Geta Brătescu, the Romanian pioneer artist who represented her country at last year’s Venice Biennale, has died age 92.
Born in 1926 in Ploiești, Romania, Brătescu studied at the Academy of Fine Arts in Bucharest and created much of her work under Romania’s communist regime, notably under the repressive dictatorship of Nicolae Ceaușescu (1965–89). At a time when artistic expression was policed and restricted to regime propaganda, Brătescu ‘chose neither to be a political artist in resistance to the state or to submit to being a state artist painting homages to Ceaușescu, but found ways both to placate the state and to make her own work’, Helen Sumpter writes in her 2015 profile of the artist. Throughout a five-decade career, Brătescu experimented with a variety of media, from drawings and collages, to film and performance, through sculpture, etchings, textiles, tapestries, illustration and travel journals. A recurring motif for the artist was her own studio, which, more than a place of creation, became significant ‘as subject, as private stage and often as an interchangeable stand-in for the artist herself’. Beside her participation in the Venice Biennale in 1960 and the Sao Paulo Biennial in the 1980s, Brătescu’s work only gained internal recognition in recent years, notably with her inclusion in Documenta 14 and the Venice Biennale in 2017 and a career survey at Tate Liverpool, leading to her representation by Hauser & Wirth that same year.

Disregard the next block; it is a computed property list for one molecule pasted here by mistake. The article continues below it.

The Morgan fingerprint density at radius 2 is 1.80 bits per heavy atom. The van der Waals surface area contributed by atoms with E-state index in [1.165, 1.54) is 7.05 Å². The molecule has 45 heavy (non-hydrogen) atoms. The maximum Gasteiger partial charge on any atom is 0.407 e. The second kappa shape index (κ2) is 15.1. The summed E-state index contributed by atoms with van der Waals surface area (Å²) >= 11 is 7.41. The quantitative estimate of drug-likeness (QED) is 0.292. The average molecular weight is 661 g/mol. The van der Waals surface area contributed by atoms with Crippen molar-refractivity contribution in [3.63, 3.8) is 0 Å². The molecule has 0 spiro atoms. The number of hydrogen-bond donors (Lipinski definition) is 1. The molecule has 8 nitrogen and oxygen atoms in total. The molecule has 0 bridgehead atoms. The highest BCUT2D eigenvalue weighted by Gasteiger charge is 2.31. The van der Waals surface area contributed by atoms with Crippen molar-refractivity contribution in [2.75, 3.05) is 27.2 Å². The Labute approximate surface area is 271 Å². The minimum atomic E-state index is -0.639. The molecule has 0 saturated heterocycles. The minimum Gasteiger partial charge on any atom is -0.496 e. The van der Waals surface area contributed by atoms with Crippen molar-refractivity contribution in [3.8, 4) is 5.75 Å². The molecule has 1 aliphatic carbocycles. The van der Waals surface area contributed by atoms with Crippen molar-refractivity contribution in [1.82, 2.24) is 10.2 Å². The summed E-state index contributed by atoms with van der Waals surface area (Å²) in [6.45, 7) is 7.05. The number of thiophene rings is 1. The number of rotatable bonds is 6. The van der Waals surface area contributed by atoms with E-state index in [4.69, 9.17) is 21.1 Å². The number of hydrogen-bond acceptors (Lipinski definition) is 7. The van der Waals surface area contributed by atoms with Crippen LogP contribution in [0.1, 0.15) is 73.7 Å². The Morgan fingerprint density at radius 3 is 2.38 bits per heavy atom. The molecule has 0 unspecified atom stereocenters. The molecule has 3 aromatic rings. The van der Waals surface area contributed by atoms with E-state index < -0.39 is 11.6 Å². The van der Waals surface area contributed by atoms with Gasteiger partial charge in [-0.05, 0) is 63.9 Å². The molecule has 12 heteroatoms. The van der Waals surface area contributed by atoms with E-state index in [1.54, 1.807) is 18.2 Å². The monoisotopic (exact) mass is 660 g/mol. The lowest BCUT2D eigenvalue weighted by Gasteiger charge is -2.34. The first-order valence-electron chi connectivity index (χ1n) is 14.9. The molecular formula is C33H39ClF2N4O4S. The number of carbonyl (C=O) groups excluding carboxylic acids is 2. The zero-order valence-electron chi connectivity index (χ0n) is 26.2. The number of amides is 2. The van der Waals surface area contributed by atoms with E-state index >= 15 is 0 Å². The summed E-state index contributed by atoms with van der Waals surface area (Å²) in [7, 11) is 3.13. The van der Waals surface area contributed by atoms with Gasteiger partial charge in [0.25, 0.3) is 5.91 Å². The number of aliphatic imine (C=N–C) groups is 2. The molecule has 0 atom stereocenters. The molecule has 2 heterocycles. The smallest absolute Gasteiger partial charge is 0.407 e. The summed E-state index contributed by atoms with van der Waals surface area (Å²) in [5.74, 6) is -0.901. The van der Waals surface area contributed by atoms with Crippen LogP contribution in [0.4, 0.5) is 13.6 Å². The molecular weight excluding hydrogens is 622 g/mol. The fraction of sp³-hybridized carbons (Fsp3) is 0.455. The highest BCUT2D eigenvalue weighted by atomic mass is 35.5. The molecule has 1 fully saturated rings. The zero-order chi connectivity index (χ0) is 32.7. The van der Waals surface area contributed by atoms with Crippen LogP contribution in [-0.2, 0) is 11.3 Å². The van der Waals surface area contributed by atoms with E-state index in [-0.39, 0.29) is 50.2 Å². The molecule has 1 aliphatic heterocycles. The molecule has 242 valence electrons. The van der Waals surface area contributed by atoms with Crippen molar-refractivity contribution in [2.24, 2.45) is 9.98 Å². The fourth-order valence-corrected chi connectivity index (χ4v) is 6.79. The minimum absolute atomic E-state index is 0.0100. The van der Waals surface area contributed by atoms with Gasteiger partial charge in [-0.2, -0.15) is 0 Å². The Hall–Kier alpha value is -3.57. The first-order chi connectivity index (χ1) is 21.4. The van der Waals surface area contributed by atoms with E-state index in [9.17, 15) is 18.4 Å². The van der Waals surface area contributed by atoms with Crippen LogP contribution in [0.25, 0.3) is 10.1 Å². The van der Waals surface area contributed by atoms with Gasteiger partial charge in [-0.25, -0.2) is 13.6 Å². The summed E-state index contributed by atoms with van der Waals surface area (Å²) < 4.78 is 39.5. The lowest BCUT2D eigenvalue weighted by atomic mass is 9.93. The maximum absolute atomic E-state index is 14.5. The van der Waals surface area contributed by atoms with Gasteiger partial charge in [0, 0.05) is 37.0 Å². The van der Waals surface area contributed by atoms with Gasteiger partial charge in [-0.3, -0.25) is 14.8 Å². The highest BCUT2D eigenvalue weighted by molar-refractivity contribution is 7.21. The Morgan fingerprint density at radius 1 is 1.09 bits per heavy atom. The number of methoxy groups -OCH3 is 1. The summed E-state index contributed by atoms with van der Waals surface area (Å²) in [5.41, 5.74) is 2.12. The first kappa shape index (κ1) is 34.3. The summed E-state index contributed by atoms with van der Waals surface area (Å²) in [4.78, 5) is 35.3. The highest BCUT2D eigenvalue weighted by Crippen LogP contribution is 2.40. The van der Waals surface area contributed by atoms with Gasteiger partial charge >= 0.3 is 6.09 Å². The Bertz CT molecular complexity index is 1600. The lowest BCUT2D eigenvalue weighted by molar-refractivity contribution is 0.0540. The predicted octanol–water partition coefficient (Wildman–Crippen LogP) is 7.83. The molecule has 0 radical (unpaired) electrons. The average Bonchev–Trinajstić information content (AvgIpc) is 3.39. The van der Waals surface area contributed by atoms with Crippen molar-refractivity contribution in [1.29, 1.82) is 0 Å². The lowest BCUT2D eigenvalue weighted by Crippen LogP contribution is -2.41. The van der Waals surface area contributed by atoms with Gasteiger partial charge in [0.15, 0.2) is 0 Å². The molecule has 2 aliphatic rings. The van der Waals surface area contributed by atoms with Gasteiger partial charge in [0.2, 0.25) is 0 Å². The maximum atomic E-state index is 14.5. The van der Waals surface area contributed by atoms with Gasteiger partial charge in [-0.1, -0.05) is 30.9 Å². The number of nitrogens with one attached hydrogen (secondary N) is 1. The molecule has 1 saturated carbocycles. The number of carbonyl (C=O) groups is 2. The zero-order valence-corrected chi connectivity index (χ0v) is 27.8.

Read Helen Sumpter’s profile of the artist here
20 September 2018